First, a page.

Today I am joining some great math teacher bloggers to bring you a new series of blog hops: Fly on the Math Teacher's Wall. These blog posts will be all about SQUASHING teacher, student and parent misconceptions. They will give you a look inside math teachers classrooms and help you find new ideas and understandings across the grade levels. Today we are talking about place value.
Today I want to talk about decimals. I feel like teachers have gotten pretty good at using manipulatives with young students first learning about place value. However, I think there is a huge misconception that older kids learning decimals don't need as much hands on practice with models to develop their understanding. I would like to SQUASH that misconception and share with you 6 different models for learning decimals. Moving between these models will give your students the hands on experience they need while helping them to see how decimals are used in the world around us.
Base 10 Blocks
This is by far the most popular way for teachers to introduce decimals. I use these myself when working on decimals with kids. In fourth grade, when I first introduce decimals, I make a big production of using the document camera to "zoom in" on one of the units. I tell kids I am getting really really close. While doing this the camera goes out of focus a big and I trade the unit (1) for the mat (100). I tell them that when you get really close to the unit, you can see it is really broken into 100 pieces. Of course they know right away that I traded pieces because it is usually very obvious. However, this is where we reestablish that the mat which in the past has been worth 100 is now worth just one. This means the strip which was formerly 10 is now worth a tenth and so on. It takes kids a few tries to adjust to this way of thinking but they eventually do. If you are looking to extend this or don't have a class set of base 10 blocks handy, I would recommend checking out this applet on the National Library of Virtual Manipulatives. (You need Java for it to run)
This is often the most useful connection for students between decimals and real life. By the time kids learn about decimals, they have often had some real life experiences with money and have a much better understanding of decimals when they are in a money context or written to the thousandths place. If you ask a fourth grader who is just starting out with decimals if 1.8 or 1.09 is larger, they may or may not be able to answer it correctly. If you ask them which is more money $1.80 or $1.09 they will probably think that is an easy question. Connecting tenths and hundredths to dimes and pennies is one of the best ways to build on students prior understanding and help them construct new knowledge. I like to make the connection between money and base 10 blocks explicit with these money value pieces from the Math Learning Center.
An model that is often overlooked in math classes for teaching decimals and other kinds of numbers is number lines. I find teachers are spending more time modeling number lines in the lower grades now but it is still often something that is missing from decimal units. Number lines are a great way to help kids think about ordering and comparing numbers. They also make a great conversation starter to talk with kids about the density of numbers. Asking questions such as "how many numbers are between 1.2 and 1.3" get at the idea that the numbers are infinite. A meter stick is perfect for this kind of activity because it is already split into hundredths. You can read more about how I use meter sticks for decimal number lines here.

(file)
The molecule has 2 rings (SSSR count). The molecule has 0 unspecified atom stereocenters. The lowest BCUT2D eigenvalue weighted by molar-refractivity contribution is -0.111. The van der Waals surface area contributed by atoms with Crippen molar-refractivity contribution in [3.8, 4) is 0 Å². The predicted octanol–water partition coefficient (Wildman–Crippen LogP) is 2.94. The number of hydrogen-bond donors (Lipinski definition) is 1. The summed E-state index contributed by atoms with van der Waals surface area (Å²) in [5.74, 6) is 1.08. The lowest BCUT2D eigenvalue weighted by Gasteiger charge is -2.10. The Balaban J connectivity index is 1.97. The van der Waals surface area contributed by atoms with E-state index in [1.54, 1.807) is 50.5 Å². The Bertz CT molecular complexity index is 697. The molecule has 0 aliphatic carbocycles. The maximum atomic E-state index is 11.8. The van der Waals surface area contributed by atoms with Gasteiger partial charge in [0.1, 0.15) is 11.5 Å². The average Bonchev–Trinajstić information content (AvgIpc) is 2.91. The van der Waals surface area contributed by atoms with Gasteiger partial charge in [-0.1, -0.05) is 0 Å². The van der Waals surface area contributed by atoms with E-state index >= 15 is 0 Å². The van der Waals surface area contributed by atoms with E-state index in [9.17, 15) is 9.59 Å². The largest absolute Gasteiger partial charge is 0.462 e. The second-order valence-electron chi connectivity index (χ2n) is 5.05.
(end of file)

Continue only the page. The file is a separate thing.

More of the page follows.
100 Bead String
I use 100 bead strings for a huge variety of activities around counting, place value, decimals and percents. They are easy to make and cost under $1 each so I make sure I always have plenty on hand. They make a great number line because like the meter stick they are already broken into hundredths. They also switch color every ten beads so the tenths are also easy to see. There are no numbers written on the model to start with so it is a little bit different than the meter stick. Read more about how I use the 100 bead string for decimals here.
Decimal Arrow Cards
I love arrow cards for teaching place value and find them to be a vital tool to use in K-3 to work on numbers up to 10,000. If kids are already familiar with arrow cards from younger grades, these are a super easy way to extend their understanding to the right of the decimal point. If your kids haven't used them in previous grades it will only take you part of a class period to get them familiar with them on the whole number side and you will be ready to use them with decimals in no time. You can grab a free set of printable arrow cards here and the decimal version is available here. To read more about how I use arrow cards with kids, check out this post!
Digit BlocksI first heard of Digi Blocks last fall and was very intrigued by the implications for place value. I received a small collection of them from a colleague and have used them a great deal with intervention kids. I recently watched a colleague at another school use decimal digi blocks and was super impressed with how well the kids understood place value. They are one of the more expensive manipulatives but have actual pieces for tenths and hundredths. You can read more about my first impression of digi blocks or head over to their website to learn more.
Head over to Beyond Traditional Math to see what she has to say about teaching place value!